The tower's construction was controversial – critics opposed the new building method and its costs; a simple 200-meter antenna array would have cost just 200,000 DM. Construction began on 10 January 1954 and continued for 20 months. This made it the first telecom tower in the world built with reinforced concrete. The construction cost was 4.2 million DM. Revenues from visitors reached that sum within five years. The tower was placed in service on 5 February 1956 by Süddeutscher Rundfunk (today Südwestrundfunk SWR). [5]

Südwestrundfunk is a regional public broadcasting corporation serving the southwest of Germany, specifically the federal states of Baden-Württemberg and Rhineland-Palatinate. The corporation has main offices in three cities: Stuttgart, Baden-Baden and Mainz, with the director's office being in Stuttgart. It is a part of the ARD consortium. It broadcasts on two television channels and six radio channels, with its main television and radio office in Baden-Baden and regional offices in Stuttgart and Mainz. It is the second largest broadcasting organization in Germany. SWR, with a coverage of 55,600 km2, and an audience reach estimated to be 14.7 million. SWR employs 3,700 people in its various offices and facilities.

The tower reached its current height of 216.61 m (710.7 ft) after the antenna was extended from October 1965 to December 1965.

Specifications

Fritz Leonhardt was a German structural engineer who made major contributions to 20th-century bridge engineering, especially in the development of cable-stayed bridges. His book Bridges: Aesthetics and Design is well known throughout the bridge engineering community.

Broadcasting

The tower is still known as Fernsehturm but today only broadcasts several public FM radio stations. Transmission of the ARD TV network's analogue service stopped in 2006. The digital television services have moved to nearby Fernmeldeturm Stuttgart , which also broadcasts private FM radio stations in the area.

FM broadcasting

FM broadcasting is a method of radio broadcasting using frequency modulation (FM) technology. Invented in 1933 by American engineer Edwin Armstrong, wide-band FM is used worldwide to provide high-fidelity sound over broadcast radio. FM broadcasting is capable of better sound quality than AM broadcasting, the chief competing radio broadcasting technology, so it is used for most music broadcasts. Theoretically wideband AM can offer equally good sound quality, provided the reception conditions are ideal. FM radio stations use the VHF frequencies. The term "FM band" describes the frequency band in a given country which is dedicated to FM broadcasting.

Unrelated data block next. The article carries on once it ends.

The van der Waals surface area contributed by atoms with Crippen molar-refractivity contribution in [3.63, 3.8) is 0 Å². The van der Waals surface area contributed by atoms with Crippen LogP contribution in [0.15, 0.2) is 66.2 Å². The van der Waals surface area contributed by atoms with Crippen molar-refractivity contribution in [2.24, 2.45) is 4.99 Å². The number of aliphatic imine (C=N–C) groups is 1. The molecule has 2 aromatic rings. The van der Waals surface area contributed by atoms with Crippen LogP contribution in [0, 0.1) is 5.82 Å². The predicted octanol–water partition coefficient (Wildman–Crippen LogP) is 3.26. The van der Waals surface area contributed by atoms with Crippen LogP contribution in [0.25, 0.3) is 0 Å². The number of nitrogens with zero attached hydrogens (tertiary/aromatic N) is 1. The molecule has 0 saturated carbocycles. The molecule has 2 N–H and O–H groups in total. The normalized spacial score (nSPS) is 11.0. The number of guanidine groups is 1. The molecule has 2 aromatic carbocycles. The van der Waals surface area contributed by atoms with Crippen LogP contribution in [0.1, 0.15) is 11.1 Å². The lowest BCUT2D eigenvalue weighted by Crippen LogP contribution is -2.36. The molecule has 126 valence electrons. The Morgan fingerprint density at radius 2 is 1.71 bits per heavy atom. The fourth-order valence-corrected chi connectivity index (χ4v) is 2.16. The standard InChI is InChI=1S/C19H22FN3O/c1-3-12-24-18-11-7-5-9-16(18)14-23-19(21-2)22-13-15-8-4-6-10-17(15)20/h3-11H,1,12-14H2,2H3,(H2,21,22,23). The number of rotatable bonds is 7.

Das Erste is the flagship national television channel of the ARD association of public broadcasting corporations in Germany. ARD and ZDF – "the Second" German Television Channel – together comprise the public service television broadcasters in the German television system. Das Erste is jointly operated by the nine regional public broadcasting corporations that are members of the ARD.

Fernmeldeturm Stuttgart architectural structure

The Stuttgarter Fernmeldeturm is a reinforced concrete tower for radio relay, FM, and TV transmitting services at Stuttgart-Frauenkopf in Germany. Unlike the Stuttgart TV tower, it is not accessible to the public. It belongs to Deutsche Telekom and is 192.4 metres high. The tower has an operations room with a diameter of 40.6 meters at a height of 33.78 metres.

Air traffic warning lights

The tower carries beside the conventional red air traffic warning lights three rotating xenon lamps similar to those used on lighthouses just above the observation deck.

Public access

On 27 March 2013 the tower was closed to the public because of a review of fire safety regulations. [6] The tower was reopened on 30 January 2016 with a refurbished entrance, shop area and new, optimised fire safety precautions. [5]

Fire safety precautions taken to prevent or reduce the likelihood of a fire

Fire safety is the set of practices intended to reduce the destruction caused by fire. Fire safety measures include those that are intended to prevent ignition of an uncontrolled fire, and those that are used to limit the development and effects of a fire after it starts.

See also

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References

  1. "Fernsehturm Stuttgart". CTBUH Skyscraper Center .
  2. Fernsehturm Stuttgart at Emporis
  3. "Fernsehturm Stuttgart". SkyscraperPage .
  4. Fernsehturm Stuttgart at Structurae
  5. 1 2 3 Abele, Rüdiger (24 January 2016). "Da ergeht einem Hören und Sehen". Frankfurter Allgemeine Sonntagszeitung (in German). Technik & Motor. p. 58.
  6. "Opening Hours". Fernsehturm Stuttgart. Archived from the original on 24 June 2013. Retrieved 16 May 2013.

Further reading